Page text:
Whether it is a miniature mansion or a  humble cottage in the woods, your home is probably your biggest  investment. Chances are the roof over your head is the biggest single  purchase you will ever make, and protecting it is in your best interest.

You already know how important it is to  maintain the interior of your home, but what about the space outside  those four walls? Poor yard drainage can really take a toll on your home  and its foundation, doing far more damage than a loose railing or  broken shutter. If you want to protect your home and your finances, do  yourself a favor and make sure you have the proper drainage.

 

Water: What to Consider When Buying a Home

Water is essential to life, but it is also  a hidden danger for your home. Water is the universal solvent and given  enough time, this simple element can carve great canyons – or destroy  the foundation of your home.

If you want to avoid hassles down the  line, you need to pay careful attention to the water situation. Proper  drainage is essential for maintaining a healthy foundation, and without a good foundation, your entire home could be at risk.

Wet soil near the foundation should always  be cause for concern, especially if it has been some time since the  last rainfall. Even if the rains were recent, the presence of pooled  water or lingering wet spots could indicate poor drainage. This could  eventually lead to erosion or cracks in the foundation and a big repair  bill.

It is also important to ask about any current irrigation systems  on the property, as these could either help or hinder proper drainage.  This is particularly important when searching for homes in areas with  heavy rainfall, such as Seattle or New York. The  presence of underground drains is a big deal when looking at a home for  sale, so be sure to ask the real estate agent. If the agent does not  know, be sure to follow up until you get the information you need.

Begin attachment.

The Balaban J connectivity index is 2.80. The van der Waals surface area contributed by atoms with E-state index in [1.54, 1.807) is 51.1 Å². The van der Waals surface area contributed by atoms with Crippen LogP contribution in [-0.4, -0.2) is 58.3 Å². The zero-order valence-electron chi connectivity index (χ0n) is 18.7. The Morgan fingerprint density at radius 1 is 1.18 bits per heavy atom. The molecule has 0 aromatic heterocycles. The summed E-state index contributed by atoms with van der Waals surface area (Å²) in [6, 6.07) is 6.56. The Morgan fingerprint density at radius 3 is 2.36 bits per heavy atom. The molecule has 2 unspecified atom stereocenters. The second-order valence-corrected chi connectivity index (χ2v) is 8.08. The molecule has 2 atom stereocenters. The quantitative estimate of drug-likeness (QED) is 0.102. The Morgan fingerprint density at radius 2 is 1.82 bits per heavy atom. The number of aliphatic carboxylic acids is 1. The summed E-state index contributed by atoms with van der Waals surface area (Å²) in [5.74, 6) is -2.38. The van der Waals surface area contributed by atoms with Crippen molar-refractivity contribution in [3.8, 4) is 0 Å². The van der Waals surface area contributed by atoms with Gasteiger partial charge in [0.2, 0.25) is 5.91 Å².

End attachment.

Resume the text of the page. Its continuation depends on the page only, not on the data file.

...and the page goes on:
How to Fix Common Drainage Issues

If you are in the market for a new home,  it is important to take proper drainage into consideration. It may not  be as exciting as a brand new kitchen or Jacuzzi tub, but drainage will  play a huge role in your future home care expenditures. Buying a home  with poor drainage could mean spending a fortune on upgrades and  improvements while purchasing a property with good drainage could  simplify your life and reduce the cost of ownership.

Things are a bit more complicated if the  home you already live in is plagued by poor drainage. If your current  home does not drain well, you could be looking at foundation problems  and water damage down the line.

The good news is that yard drainage  problems, even severe ones, can usually be fixed. There are a number of  ways to address poor yard drainage, and each method has its pros and  cons. Here are some fixes to consider when addressing a yard drainage  problem on your property.

 

Update Your Current Drainage System

Fixing your gutters and downspouts is the  simplest, and least expensive, way to improve drainage in your yard.  Start by checking the gutters for blockages and broken areas, then  replace any substandard materials. Here are the steps you need to take  to make sure your gutters and downspouts are doing their job

  1. Look for wet spots and areas of standing  water around the downspouts. They could be indications of poor drainage  or blocked gutters.
  2. Go outside the next time it rains. Is the  water flowing freely through the gutters and out the downspouts? If the  water is not flowing, you need to find the blockage.
  3. Grab your ladder, or call a roofer to check your gutters and downspouts. Replace any broken sections to restore proper drainage.
  4. Keep trees trimmed to avoid fallen leaves.  They could clog your gutters, especially in the fall when leaves are  likely to build up.